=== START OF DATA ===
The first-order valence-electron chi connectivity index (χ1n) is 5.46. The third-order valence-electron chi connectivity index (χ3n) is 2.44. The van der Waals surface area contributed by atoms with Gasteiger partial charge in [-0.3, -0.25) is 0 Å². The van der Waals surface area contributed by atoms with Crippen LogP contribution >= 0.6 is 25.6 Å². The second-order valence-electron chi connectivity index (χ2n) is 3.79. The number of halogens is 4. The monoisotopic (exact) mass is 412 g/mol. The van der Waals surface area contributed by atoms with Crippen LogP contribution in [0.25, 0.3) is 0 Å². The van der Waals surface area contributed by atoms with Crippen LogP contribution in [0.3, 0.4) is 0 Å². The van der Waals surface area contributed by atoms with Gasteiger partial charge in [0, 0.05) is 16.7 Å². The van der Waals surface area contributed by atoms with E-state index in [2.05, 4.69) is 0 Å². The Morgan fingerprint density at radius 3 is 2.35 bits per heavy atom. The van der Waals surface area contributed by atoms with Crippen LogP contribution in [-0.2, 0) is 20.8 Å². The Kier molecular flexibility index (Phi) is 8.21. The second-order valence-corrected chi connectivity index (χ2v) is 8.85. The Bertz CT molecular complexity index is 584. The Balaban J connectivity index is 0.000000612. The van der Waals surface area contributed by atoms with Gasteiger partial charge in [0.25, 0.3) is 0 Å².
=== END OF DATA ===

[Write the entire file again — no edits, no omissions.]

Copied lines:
The first-order valence-electron chi connectivity index (χ1n) is 5.46. The third-order valence-electron chi connectivity index (χ3n) is 2.44. The van der Waals surface area contributed by atoms with Gasteiger partial charge in [-0.3, -0.25) is 0 Å². The van der Waals surface area contributed by atoms with Crippen LogP contribution >= 0.6 is 25.6 Å². The second-order valence-electron chi connectivity index (χ2n) is 3.79. The number of halogens is 4. The monoisotopic (exact) mass is 412 g/mol. The van der Waals surface area contributed by atoms with Crippen LogP contribution in [0.25, 0.3) is 0 Å². The van der Waals surface area contributed by atoms with Crippen LogP contribution in [0.3, 0.4) is 0 Å². The van der Waals surface area contributed by atoms with Gasteiger partial charge in [0, 0.05) is 16.7 Å². The van der Waals surface area contributed by atoms with E-state index in [2.05, 4.69) is 0 Å². The Morgan fingerprint density at radius 3 is 2.35 bits per heavy atom. The van der Waals surface area contributed by atoms with Crippen LogP contribution in [-0.2, 0) is 20.8 Å². The Kier molecular flexibility index (Phi) is 8.21. The second-order valence-corrected chi connectivity index (χ2v) is 8.85. The Bertz CT molecular complexity index is 584. The Balaban J connectivity index is 0.000000612. The van der Waals surface area contributed by atoms with Gasteiger partial charge in [0.25, 0.3) is 0 Å².